We will also carry an inflatable kayak (one double, or maybe 2 singles) for backup, for fun and for quick launch.
Because we will have only a two-person crew on most passages we've had to give some extra thought to operational procedures. We recognize that finding and recovering a "person overboard" is difficult in the best of cases, but can be nearly impossible if there is just one person remaining on board. We will have and use center-line jacklines and we will wear harness/lifejackets whenever we are on deck. At the same time we have a Lifesling recovery system and dedicated hauling equipment for getting a POB back on board.
Statistically, the biggest threat to blue water cruisers is collision at sea so it is important to keep a good lookout. To help us with this we have or will have the following equipment on board and, when appropriate, in use: radar, CARD radar detector, cockpit "watch-timer". Radar will help us "see" other vessels and determine their speeds and courses in crowded waters and in poor visibility. The CARD system (which draws little current and can be on all the time) will let us know when other vessels' radar signals are nearby so we will be aware of other big vessels whether or not anyone is looking at those vessels' radar displays! The watch-timer will remind the person in the cockpit to have a good look at the horizon and/or radar at about 12 minute intervals. Another system we may consider is AIS. Ships are now required to transmit signals which state their location, identity, course, speed and more. There are now reasonably priced AIS receivers which interface with your PC charting program and put all this information on your screen in graphic format. This system would be helpful in crowded waters, but does require having the PC on, constituting a big battery drain, so not practical for use at all times. We don't count on other vessels' seeing us, but we do have a good-sized radar reflector on the main-mast and have heard we have a good radar "signature." Collisions with whales, submarines, and semi-submerged objects like jettisoned freighter containers cannot be completely protected against. We will always keep the depth-sounder running, so at least the whales and the submarines will be able to hear us!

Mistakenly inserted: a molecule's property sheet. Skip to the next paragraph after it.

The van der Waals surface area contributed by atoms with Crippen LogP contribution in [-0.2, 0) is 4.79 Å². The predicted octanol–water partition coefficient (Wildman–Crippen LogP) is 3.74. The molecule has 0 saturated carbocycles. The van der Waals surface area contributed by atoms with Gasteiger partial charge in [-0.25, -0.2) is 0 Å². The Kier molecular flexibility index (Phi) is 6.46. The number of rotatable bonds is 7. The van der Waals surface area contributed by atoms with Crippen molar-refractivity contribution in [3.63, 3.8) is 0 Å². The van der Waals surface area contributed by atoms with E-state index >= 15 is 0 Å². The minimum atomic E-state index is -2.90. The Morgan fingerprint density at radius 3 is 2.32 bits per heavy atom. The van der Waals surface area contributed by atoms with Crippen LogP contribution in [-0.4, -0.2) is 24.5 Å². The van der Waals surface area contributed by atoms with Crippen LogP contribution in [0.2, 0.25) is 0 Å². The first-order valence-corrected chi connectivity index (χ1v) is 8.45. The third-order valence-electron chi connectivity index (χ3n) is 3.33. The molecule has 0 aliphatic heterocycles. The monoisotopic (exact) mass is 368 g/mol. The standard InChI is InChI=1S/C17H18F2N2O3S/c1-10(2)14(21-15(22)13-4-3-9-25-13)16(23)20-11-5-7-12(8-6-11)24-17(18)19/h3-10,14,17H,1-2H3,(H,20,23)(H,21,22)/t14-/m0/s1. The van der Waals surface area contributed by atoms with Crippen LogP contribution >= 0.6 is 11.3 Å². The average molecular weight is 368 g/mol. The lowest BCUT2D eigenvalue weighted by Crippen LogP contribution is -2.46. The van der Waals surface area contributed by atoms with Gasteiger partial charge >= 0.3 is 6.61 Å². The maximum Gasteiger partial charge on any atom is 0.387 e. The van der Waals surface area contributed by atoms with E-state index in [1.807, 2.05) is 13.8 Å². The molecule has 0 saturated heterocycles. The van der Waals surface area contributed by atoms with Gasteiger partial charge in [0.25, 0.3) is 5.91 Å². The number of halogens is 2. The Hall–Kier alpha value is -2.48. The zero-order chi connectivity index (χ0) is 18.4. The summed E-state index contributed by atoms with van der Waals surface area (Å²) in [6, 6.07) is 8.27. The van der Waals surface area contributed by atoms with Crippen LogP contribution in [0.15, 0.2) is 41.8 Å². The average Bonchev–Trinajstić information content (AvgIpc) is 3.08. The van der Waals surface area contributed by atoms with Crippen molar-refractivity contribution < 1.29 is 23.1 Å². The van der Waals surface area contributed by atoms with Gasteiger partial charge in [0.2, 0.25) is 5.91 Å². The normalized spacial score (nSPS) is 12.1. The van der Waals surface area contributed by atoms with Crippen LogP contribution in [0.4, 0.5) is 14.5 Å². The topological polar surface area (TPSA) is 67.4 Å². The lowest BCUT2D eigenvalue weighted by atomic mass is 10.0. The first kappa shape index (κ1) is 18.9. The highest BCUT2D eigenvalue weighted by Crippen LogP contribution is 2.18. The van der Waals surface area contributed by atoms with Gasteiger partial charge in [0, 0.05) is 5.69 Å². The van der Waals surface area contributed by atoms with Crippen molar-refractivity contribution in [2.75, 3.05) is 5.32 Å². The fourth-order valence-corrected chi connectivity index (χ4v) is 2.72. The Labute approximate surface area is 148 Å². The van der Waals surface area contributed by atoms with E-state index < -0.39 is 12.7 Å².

Navigation and Communications
Blue Stocking has most of the basic electronic gear cruisers are carrying nowadays: VHF radio, wind speed and direction display, depth sounder, speedometer, and GPS. Most of this gear can be operated and or at least displayed both in the cockpit and in the cabin. In addition we have a Raytheon radar, also usable in both locations and a Kenwood TS-50 ham radio (which can be operated in an emergency on the marine SSB frequencies). The ham radio is used for long-range communications on the HF frequency bands, especially for ham email using a system called Winlink which connects mobile ham operators (cruisers and RVers) to the internet email system through volunteer automatic ham radio systems on land throughout the world. The same equipment can be used with a commercial system called Sailmail. The antenna for the ham/SSB system is one of the mizzen intermediate shrouds tuned through a SSC auto-tuner. In addition to the HF system we expect to have the IRIDIUM satphone system on board. While we have no experience with satphone, we know the HF system works reliably. Other cruisers speak very highly of the satphone. The HF system is generally free to operate, so it may end up getting a lot of use, especially for weather information downloads (GRIB files) and routine emails. The satphone will be great (if expensive to operate--about a dollar a minute) for keeping in touch with family by voice. The satphone may also turn out to be a literal lifesaver in the unlikely event we end up in the lifeboat.